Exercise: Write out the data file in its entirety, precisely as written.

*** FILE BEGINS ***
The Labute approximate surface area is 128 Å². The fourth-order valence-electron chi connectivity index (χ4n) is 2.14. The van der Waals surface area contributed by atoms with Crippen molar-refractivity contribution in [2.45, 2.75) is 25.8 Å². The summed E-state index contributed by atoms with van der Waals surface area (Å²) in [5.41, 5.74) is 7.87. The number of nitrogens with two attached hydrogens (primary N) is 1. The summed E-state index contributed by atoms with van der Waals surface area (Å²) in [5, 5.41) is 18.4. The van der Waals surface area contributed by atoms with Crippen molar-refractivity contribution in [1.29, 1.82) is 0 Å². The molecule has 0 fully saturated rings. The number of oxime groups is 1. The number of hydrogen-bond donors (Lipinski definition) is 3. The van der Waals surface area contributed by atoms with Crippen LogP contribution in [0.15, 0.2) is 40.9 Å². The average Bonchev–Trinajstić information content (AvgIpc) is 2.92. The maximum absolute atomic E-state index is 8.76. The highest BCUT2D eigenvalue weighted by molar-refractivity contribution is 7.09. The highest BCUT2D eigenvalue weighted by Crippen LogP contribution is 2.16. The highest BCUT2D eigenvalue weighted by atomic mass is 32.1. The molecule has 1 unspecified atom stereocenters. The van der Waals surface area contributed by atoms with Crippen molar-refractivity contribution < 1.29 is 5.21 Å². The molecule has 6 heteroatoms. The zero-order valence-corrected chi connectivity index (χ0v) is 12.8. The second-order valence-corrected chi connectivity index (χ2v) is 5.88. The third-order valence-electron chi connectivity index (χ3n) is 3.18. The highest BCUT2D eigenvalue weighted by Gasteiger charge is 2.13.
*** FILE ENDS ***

The Labute approximate surface area is 128 Å². The fourth-order valence-electron chi connectivity index (χ4n) is 2.14. The van der Waals surface area contributed by atoms with Crippen molar-refractivity contribution in [2.45, 2.75) is 25.8 Å². The summed E-state index contributed by atoms with van der Waals surface area (Å²) in [5.41, 5.74) is 7.87. The number of nitrogens with two attached hydrogens (primary N) is 1. The summed E-state index contributed by atoms with van der Waals surface area (Å²) in [5, 5.41) is 18.4. The van der Waals surface area contributed by atoms with Crippen molar-refractivity contribution in [1.29, 1.82) is 0 Å². The molecule has 0 fully saturated rings. The number of oxime groups is 1. The number of hydrogen-bond donors (Lipinski definition) is 3. The van der Waals surface area contributed by atoms with Crippen LogP contribution in [0.15, 0.2) is 40.9 Å². The average Bonchev–Trinajstić information content (AvgIpc) is 2.92. The maximum absolute atomic E-state index is 8.76. The highest BCUT2D eigenvalue weighted by molar-refractivity contribution is 7.09. The highest BCUT2D eigenvalue weighted by Crippen LogP contribution is 2.16. The highest BCUT2D eigenvalue weighted by atomic mass is 32.1. The molecule has 1 unspecified atom stereocenters. The van der Waals surface area contributed by atoms with Crippen molar-refractivity contribution < 1.29 is 5.21 Å². The molecule has 6 heteroatoms. The zero-order valence-corrected chi connectivity index (χ0v) is 12.8. The second-order valence-corrected chi connectivity index (χ2v) is 5.88. The third-order valence-electron chi connectivity index (χ3n) is 3.18. The highest BCUT2D eigenvalue weighted by Gasteiger charge is 2.13.